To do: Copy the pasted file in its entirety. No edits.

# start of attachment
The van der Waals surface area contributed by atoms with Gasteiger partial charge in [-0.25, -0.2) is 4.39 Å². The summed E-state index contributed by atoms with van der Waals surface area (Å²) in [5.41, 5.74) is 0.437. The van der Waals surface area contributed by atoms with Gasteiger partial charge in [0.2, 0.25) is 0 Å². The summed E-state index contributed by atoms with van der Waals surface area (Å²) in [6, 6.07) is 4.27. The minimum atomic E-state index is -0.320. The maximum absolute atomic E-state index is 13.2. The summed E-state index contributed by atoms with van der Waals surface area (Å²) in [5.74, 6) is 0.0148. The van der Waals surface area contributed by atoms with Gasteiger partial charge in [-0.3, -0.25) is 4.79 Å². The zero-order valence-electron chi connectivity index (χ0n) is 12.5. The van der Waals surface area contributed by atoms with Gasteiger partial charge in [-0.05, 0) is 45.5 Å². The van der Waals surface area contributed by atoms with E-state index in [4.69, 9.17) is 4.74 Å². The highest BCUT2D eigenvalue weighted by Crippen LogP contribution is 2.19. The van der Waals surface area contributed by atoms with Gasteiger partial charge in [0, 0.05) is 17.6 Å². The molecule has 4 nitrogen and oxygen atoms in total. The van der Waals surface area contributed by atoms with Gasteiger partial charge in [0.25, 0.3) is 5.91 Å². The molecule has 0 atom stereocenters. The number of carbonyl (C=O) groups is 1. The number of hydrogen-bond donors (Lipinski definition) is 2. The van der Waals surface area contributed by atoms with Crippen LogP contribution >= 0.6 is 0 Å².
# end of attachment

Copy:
The van der Waals surface area contributed by atoms with Gasteiger partial charge in [-0.25, -0.2) is 4.39 Å². The summed E-state index contributed by atoms with van der Waals surface area (Å²) in [5.41, 5.74) is 0.437. The van der Waals surface area contributed by atoms with Gasteiger partial charge in [0.2, 0.25) is 0 Å². The summed E-state index contributed by atoms with van der Waals surface area (Å²) in [6, 6.07) is 4.27. The minimum atomic E-state index is -0.320. The maximum absolute atomic E-state index is 13.2. The summed E-state index contributed by atoms with van der Waals surface area (Å²) in [5.74, 6) is 0.0148. The van der Waals surface area contributed by atoms with Gasteiger partial charge in [-0.3, -0.25) is 4.79 Å². The zero-order valence-electron chi connectivity index (χ0n) is 12.5. The van der Waals surface area contributed by atoms with Gasteiger partial charge in [-0.05, 0) is 45.5 Å². The van der Waals surface area contributed by atoms with E-state index in [4.69, 9.17) is 4.74 Å². The highest BCUT2D eigenvalue weighted by Crippen LogP contribution is 2.19. The van der Waals surface area contributed by atoms with Gasteiger partial charge in [0, 0.05) is 17.6 Å². The molecule has 4 nitrogen and oxygen atoms in total. The van der Waals surface area contributed by atoms with Gasteiger partial charge in [0.25, 0.3) is 5.91 Å². The molecule has 0 atom stereocenters. The number of carbonyl (C=O) groups is 1. The number of hydrogen-bond donors (Lipinski definition) is 2. The van der Waals surface area contributed by atoms with Crippen LogP contribution >= 0.6 is 0 Å².